• Khushi Nair

Murder at the Manor

She sat down by the window. The storm outside matched Jane’s feelings perfectly as she desperately tried to get her breath to slow down and her hands to stop shaking. The lady of the house would be home soon and she would know what Jane had done, the empty glass of wine in the study bore testimony to her crime.

That evening by the time Jane had brought home the groceries, her employer was already there. A man of few words, he only seemed to speak when he roared for Jane to bring him a glass of wine, or when he had to remind her that she must be grateful to them for providing her with food, shelter and clothing. Despite saying close to nothing, Jane lived in constant fear of his wondering eyes. As was his habit, he yelled for Jane to clear out his study and bring him his glass of wine.

Jane obediently scurried into the study, her limp making it ever more difficult for her and put the books he had left on the table back into their shelves, trying her best to ignore his constant stare. She made her way back to the table to wipe it down and as she moved her hand across the wooden surface, he pulled the strings that tied her apron to her. She backed away quickly and left the room saying she’d be back with his wine. She trembled as she poured the drink and unable to process the humiliation, she reached for the powder that her employers used for their vermin infestation.

Jane put the glass on the table and hurried back out just as quickly as she had entered and waited for the consequences to her actions. A couple of hours later she went back into the study to see her master laying on the floor, a trail of blood flowing from his mouth onto the floor and that’s when it dawned on her. She had just murdered the man. In a panic she ran around the manor frantically looking for a way to get rid of the body. Her last option was to dispose off the corpse in the woods surrounding the property. She managed to drag the large frame out of the house with her delicate hands. Before she could act she heard the family car in the distance. The sound of the engine revving as it made its final ascend up the hill. Now short of time, Jane rolled the dead man into the garage and ran back inside.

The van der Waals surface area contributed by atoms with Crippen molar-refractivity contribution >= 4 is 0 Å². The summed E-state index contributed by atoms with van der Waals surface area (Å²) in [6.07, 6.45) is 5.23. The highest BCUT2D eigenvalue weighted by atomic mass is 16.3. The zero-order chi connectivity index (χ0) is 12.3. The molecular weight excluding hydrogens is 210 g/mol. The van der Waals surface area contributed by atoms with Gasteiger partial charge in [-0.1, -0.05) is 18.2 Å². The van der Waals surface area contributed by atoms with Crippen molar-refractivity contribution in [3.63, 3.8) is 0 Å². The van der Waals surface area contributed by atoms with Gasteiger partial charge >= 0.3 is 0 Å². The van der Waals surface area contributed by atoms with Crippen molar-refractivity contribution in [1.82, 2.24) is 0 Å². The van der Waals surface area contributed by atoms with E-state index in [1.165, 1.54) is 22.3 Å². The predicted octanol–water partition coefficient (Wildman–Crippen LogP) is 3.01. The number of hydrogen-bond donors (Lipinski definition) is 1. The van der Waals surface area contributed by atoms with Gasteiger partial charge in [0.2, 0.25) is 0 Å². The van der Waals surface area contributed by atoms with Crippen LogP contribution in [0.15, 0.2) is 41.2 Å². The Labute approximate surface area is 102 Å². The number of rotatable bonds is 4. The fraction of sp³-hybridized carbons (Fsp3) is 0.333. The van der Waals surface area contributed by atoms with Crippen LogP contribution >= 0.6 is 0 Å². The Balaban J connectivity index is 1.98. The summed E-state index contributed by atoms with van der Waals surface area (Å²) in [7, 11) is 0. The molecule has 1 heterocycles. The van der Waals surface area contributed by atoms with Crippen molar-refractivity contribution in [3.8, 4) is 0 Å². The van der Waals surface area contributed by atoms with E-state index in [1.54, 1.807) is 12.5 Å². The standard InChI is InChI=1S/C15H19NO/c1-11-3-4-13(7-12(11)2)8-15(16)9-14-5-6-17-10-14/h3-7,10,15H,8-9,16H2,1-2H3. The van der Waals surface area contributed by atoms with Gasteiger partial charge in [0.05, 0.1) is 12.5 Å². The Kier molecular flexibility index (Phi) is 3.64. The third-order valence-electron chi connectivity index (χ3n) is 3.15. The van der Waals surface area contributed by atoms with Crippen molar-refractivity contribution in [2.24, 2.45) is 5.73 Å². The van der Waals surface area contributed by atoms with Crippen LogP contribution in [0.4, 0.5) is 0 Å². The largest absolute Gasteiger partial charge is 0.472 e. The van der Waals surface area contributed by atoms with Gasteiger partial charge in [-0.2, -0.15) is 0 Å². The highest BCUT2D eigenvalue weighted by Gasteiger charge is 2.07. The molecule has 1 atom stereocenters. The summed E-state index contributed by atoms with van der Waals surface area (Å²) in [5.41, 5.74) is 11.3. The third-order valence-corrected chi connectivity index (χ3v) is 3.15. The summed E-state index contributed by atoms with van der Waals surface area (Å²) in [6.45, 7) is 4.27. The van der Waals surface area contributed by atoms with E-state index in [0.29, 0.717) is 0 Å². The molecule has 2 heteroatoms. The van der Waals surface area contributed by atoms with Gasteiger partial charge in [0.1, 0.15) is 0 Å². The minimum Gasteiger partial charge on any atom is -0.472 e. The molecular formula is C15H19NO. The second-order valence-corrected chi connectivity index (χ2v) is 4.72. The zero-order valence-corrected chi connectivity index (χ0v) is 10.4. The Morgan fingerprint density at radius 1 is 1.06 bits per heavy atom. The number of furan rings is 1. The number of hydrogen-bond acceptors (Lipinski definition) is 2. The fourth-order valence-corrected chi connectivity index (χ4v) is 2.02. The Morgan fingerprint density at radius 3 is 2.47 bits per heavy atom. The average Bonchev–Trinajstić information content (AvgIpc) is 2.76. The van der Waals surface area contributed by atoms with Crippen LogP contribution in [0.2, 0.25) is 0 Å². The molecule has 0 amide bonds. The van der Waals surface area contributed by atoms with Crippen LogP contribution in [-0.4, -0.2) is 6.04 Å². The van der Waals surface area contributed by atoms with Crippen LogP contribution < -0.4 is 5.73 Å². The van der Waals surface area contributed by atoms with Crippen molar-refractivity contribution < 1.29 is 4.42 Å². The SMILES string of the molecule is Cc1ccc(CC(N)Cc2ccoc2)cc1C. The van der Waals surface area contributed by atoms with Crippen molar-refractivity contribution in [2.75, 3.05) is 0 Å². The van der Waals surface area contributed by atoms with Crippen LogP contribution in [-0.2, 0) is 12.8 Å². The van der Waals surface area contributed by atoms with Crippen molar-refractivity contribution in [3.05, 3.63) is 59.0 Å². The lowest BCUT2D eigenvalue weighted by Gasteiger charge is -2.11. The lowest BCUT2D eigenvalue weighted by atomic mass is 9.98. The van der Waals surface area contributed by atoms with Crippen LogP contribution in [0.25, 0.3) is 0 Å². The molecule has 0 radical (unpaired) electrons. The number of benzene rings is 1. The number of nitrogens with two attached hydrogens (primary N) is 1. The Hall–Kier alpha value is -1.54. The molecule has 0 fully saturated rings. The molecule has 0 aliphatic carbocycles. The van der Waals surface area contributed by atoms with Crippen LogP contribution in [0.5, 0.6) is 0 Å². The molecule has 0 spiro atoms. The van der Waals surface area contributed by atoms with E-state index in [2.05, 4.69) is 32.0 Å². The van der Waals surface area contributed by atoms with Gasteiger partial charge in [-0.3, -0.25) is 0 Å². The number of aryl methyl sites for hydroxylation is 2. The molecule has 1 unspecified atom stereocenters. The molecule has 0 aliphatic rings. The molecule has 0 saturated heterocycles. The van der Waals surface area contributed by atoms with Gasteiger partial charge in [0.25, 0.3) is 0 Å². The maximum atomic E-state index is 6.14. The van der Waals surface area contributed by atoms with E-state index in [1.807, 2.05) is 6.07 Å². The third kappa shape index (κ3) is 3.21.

She sat down by the window; the storm matched her feelings perfectly.

Finally, the car came into view and was parked where it usually does. The lady of the house and her two children sprinted towards the house to escape the rain. They rang the doorbell constantly but the hassled Jane could not get herself to open it. She snapped out of her petrified trance when the lady opened the door using her key. Jane took a deep breath and welcomed the family in. The lady asked her if she had gone deaf in her usual sharp tone and asked why she didn’t limp to the door to open it. Jane knew nothing she could say would appease her mistress who was convinced she was trying to seduce her husband and take her place, so she apologised softly and took her bags. She hadn’t even noticed that Jane was soaked and shaking.

Jane panicked once again as she heard her mistress call out to her husband. She saw her go into the study and then asked her oldest son to run to the garage to see if he was there. Her legs glued to the floor; Jane had no idea what she was going to do next. The shriek from the boy echoed through the house. The lady and her daughter ran towards him. Through loud sobs, he shouted to his mother what he had seen. The family rushed to the garage to see their patriarch lying there, stone cold. The lady reached for the phone and dialed the police. Just as the operator answered, Jane swung a hammer she found at her head. Even as she was laying senseless on the ground, Jane struck repeatedly, not paying too much attention to the screaming children. She only stopped when they made a run for it to the car. Jane ran after them. She saw them helplessly trying to get the door to open and as she dragged her leg as quickly as she could, she remembered the time she was bringing a huge pile of clothes down the stairs and how these same children had laughed when they pushed her down knowing they would face no punishment. The scene played in her mind on repeat as she smashed the hammer into their skulls. She didn’t stop till her arms could no longer take it. She wheezed and made her way back into the house, drenched in a mixture of blood and rain water. She lay down in the foyer, exhausted and burst into laughter. She lay there listening to the sound of the sirens approaching.

The court found her guilty for the murder of the whole family and proved her insane. The Judge damned her to a hospital for the criminally insane where she sits in solitary confinement. The cushioned walls around her make sure she doesn’t hurt herself. Her hands are bound in a straitjacket. Jane is finally free.


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